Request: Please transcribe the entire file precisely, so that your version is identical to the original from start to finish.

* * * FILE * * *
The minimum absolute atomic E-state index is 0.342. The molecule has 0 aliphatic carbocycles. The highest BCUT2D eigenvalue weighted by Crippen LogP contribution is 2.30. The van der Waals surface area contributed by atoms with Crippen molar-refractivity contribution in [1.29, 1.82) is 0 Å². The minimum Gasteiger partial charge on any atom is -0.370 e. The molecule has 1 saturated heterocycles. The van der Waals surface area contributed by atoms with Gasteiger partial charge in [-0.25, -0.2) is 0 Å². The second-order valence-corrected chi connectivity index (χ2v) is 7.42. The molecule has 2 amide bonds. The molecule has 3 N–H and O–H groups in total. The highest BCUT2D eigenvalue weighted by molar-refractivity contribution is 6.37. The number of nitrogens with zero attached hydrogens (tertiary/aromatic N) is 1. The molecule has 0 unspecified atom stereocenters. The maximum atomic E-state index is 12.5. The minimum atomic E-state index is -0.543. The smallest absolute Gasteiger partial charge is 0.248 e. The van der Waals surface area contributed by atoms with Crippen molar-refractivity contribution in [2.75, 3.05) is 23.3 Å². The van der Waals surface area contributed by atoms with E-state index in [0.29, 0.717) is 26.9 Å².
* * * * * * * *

The minimum absolute atomic E-state index is 0.342. The molecule has 0 aliphatic carbocycles. The highest BCUT2D eigenvalue weighted by Crippen LogP contribution is 2.30. The van der Waals surface area contributed by atoms with Crippen molar-refractivity contribution in [1.29, 1.82) is 0 Å². The minimum Gasteiger partial charge on any atom is -0.370 e. The molecule has 1 saturated heterocycles. The van der Waals surface area contributed by atoms with Gasteiger partial charge in [-0.25, -0.2) is 0 Å². The second-order valence-corrected chi connectivity index (χ2v) is 7.42. The molecule has 2 amide bonds. The molecule has 3 N–H and O–H groups in total. The highest BCUT2D eigenvalue weighted by molar-refractivity contribution is 6.37. The number of nitrogens with zero attached hydrogens (tertiary/aromatic N) is 1. The molecule has 0 unspecified atom stereocenters. The maximum atomic E-state index is 12.5. The minimum atomic E-state index is -0.543. The smallest absolute Gasteiger partial charge is 0.248 e. The van der Waals surface area contributed by atoms with Crippen molar-refractivity contribution in [2.75, 3.05) is 23.3 Å². The van der Waals surface area contributed by atoms with E-state index in [0.29, 0.717) is 26.9 Å².